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Removing the drum from the Winch End Bracket Sub-Assembly was just a matter of prying the drum away from the sub-assembly. All of the rust build up gave it a little trouble but it came loose.

Once apart we found another piece of evidence, the quad seal was broken. Whoops. This would help explain the water intrusion. Then we removed the shim from the clutch side and noticed another piece of damage evidence. The disc was very damaged and it sits directly next to the seal that was cut. Ol now we know the shim cut into the seal. But what damaged the steel shim?

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PART THREE: The Culprit

Well all the evidence of damage all pointed to this. The winch sub-assembly has plenty of scoring from where the steel cable slipped the drum and landed in between the sub-assembly and the motor. There was so much torque on the cable as it was spooling in on the wrong side of the drum that it wedged itself into the space it wasn't supposed to be and thus pushed the winch motor about 5/8" out from the drum. This is why the shaft was barely touching the motor slot and why it got rounded out. So the why is solved. Now its time to finish tearing down and getting to rebuilding the winch and making it better.


PART FOUR: More Tear Down

Now that the drum and motor are separated its time to go through the clutch and the planetary gears. The clutch is a very interesting set up. It uses a small clutch pack and a camming lobe bearing stop that acts as the brake for the winch. You can only go one way with how it turns. If there is ANY slippage on the shaft then the camming bearing will stop it immediately. Its a very slick design.

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Yeah this isn't looking good at any angle. Everything that could go wrong did go wrong. The back plate for the planetary gears was cracked open and the only fluid inside was water and rust. If there was any ATF in this winch's life, it exited years ago.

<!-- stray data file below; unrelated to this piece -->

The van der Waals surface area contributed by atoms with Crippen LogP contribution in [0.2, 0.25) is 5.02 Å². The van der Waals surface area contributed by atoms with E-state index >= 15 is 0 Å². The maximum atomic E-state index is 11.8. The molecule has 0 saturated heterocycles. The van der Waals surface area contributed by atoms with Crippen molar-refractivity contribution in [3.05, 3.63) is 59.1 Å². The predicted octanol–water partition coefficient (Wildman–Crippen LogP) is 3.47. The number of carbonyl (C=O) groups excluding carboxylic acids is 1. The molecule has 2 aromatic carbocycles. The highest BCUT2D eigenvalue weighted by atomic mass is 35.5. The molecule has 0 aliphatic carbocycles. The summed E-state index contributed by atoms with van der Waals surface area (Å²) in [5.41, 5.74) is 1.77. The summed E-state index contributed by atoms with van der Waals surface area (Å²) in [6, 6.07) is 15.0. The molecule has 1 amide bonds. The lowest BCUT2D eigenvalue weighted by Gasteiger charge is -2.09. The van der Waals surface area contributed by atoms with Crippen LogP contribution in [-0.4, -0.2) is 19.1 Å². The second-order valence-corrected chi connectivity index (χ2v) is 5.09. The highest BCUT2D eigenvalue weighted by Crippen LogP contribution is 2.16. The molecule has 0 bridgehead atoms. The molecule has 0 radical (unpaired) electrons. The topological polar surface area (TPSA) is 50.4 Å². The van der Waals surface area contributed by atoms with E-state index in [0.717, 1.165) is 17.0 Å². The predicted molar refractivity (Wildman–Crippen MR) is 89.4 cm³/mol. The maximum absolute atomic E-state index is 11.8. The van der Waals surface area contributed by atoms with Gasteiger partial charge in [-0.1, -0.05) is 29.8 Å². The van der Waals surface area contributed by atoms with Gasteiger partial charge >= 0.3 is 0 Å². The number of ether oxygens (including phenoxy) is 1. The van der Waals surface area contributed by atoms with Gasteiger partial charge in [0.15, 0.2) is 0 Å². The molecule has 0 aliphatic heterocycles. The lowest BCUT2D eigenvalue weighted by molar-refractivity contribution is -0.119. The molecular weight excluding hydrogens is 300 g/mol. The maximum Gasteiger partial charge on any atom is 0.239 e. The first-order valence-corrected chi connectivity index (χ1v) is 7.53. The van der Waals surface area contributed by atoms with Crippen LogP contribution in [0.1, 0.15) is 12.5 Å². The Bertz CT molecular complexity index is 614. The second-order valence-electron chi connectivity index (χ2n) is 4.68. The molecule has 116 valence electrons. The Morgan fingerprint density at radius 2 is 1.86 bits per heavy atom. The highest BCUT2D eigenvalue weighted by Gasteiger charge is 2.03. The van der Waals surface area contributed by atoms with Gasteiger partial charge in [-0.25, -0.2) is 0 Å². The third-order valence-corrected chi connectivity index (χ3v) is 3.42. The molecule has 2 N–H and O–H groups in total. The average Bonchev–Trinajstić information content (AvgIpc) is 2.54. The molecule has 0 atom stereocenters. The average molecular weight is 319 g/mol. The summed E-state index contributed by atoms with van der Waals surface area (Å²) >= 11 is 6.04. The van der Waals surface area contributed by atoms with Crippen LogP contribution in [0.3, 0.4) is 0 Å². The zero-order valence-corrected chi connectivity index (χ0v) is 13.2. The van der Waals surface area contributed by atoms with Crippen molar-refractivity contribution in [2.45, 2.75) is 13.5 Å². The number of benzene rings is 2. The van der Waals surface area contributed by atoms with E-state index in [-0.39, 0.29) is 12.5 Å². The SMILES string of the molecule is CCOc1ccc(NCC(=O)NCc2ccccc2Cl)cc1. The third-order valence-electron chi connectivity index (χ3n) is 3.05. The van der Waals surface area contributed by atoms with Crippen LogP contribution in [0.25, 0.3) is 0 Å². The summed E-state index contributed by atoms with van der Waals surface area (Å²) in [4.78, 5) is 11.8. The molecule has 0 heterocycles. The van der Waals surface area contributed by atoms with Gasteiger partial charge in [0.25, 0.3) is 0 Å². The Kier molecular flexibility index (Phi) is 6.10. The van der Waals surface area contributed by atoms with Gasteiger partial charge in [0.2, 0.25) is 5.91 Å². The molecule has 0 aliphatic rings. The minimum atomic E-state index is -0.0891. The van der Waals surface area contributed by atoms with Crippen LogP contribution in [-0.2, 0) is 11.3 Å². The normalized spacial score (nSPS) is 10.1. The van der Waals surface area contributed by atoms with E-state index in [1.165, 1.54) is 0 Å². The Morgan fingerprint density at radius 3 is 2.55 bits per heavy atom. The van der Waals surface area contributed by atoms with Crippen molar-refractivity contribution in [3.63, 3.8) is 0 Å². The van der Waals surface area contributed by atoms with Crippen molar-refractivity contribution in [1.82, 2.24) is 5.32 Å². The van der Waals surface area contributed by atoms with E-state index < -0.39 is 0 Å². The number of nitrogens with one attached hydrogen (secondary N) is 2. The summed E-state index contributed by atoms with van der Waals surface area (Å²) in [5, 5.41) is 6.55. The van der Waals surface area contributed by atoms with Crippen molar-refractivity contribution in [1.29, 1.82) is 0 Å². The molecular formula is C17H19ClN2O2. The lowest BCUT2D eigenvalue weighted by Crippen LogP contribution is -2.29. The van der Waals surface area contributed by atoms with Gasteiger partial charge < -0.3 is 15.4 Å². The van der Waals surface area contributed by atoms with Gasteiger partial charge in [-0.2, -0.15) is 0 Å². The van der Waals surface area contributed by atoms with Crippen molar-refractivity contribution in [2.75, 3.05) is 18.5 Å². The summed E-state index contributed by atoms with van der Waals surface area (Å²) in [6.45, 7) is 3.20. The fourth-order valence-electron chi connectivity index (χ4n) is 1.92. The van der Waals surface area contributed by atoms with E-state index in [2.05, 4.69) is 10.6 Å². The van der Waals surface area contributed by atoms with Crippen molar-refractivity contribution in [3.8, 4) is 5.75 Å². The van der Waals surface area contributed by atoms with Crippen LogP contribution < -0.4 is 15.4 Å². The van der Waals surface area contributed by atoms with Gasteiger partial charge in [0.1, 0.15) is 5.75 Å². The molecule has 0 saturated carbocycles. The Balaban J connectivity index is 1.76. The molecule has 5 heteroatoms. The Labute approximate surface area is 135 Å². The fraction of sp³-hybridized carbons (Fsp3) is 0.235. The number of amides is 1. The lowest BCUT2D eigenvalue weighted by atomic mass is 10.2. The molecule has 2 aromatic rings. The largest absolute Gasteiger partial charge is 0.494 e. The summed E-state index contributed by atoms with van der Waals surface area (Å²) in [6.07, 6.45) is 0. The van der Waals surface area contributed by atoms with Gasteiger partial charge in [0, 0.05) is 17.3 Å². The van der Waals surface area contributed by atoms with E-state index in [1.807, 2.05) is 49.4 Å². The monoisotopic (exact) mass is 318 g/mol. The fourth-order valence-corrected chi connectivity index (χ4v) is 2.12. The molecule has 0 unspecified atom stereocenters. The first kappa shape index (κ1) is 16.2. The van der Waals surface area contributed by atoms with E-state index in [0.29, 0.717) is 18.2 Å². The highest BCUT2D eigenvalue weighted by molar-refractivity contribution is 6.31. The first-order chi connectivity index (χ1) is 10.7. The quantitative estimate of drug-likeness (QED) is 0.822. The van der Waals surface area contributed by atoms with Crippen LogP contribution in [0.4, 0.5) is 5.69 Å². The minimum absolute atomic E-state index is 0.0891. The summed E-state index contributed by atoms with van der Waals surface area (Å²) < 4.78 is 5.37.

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PART FIVE: Time for a Bath, Acid Bath

There are a few ways to remove rust. Some are more reliable than others and some quicker than others. Due to the amount of rust on ALL of the steel parts we opted for Muriatic Acid (36% Hydrochloric Acid. Each piece was wrapped in a steel wire to be able to lift from the plastic bucket. Muriatic Acid was poured into the bucket VERY slowly to prevent splashing and only enough to cover the parts. We only needed to give it MAYBE five minutes before it was taken out of the bucket and quickly dunked into a bucket of water and then flushed.

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From there the washed parts were immediately dunked in a bath of fresh ATF (transmission fluid) and then scrubbed further with various brushes and wire wheels. The sucky thing is there is a lot of galvanic corrosion. Kinda of a bummer to see where it absolutely wasn't expected. Likely it doesn't seem like there is damage on any surfaces that are interacting with each other. But we will know more once it gets reassembled.

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All of the aluminum chunks of the winch is going out to get vapor honed so that we have some cleaned up pieces to work with. It will help get the rust out of the inside of these pieces.

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All the ATF soaking will prevent any rust flashing. But lots of sanding and wire wheeling was needed to get these pieces not look so angry. Hmm